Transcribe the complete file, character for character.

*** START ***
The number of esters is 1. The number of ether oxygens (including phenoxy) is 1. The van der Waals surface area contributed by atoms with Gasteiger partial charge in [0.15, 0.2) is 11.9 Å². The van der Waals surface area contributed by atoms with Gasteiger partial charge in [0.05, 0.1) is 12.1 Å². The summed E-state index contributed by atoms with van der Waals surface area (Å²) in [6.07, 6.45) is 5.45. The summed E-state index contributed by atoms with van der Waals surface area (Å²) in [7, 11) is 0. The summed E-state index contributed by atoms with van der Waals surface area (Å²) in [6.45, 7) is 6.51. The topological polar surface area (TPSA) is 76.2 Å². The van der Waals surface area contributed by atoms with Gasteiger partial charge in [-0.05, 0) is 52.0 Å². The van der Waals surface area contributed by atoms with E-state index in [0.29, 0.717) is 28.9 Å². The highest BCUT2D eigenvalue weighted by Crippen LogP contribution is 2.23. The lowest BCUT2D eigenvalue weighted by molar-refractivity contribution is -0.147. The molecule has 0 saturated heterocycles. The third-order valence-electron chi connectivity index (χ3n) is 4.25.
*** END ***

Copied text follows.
The number of esters is 1. The number of ether oxygens (including phenoxy) is 1. The van der Waals surface area contributed by atoms with Gasteiger partial charge in [0.15, 0.2) is 11.9 Å². The van der Waals surface area contributed by atoms with Gasteiger partial charge in [0.05, 0.1) is 12.1 Å². The summed E-state index contributed by atoms with van der Waals surface area (Å²) in [6.07, 6.45) is 5.45. The summed E-state index contributed by atoms with van der Waals surface area (Å²) in [7, 11) is 0. The summed E-state index contributed by atoms with van der Waals surface area (Å²) in [6.45, 7) is 6.51. The topological polar surface area (TPSA) is 76.2 Å². The van der Waals surface area contributed by atoms with Gasteiger partial charge in [-0.05, 0) is 52.0 Å². The van der Waals surface area contributed by atoms with E-state index in [0.29, 0.717) is 28.9 Å². The highest BCUT2D eigenvalue weighted by Crippen LogP contribution is 2.23. The lowest BCUT2D eigenvalue weighted by molar-refractivity contribution is -0.147. The molecule has 0 saturated heterocycles. The third-order valence-electron chi connectivity index (χ3n) is 4.25.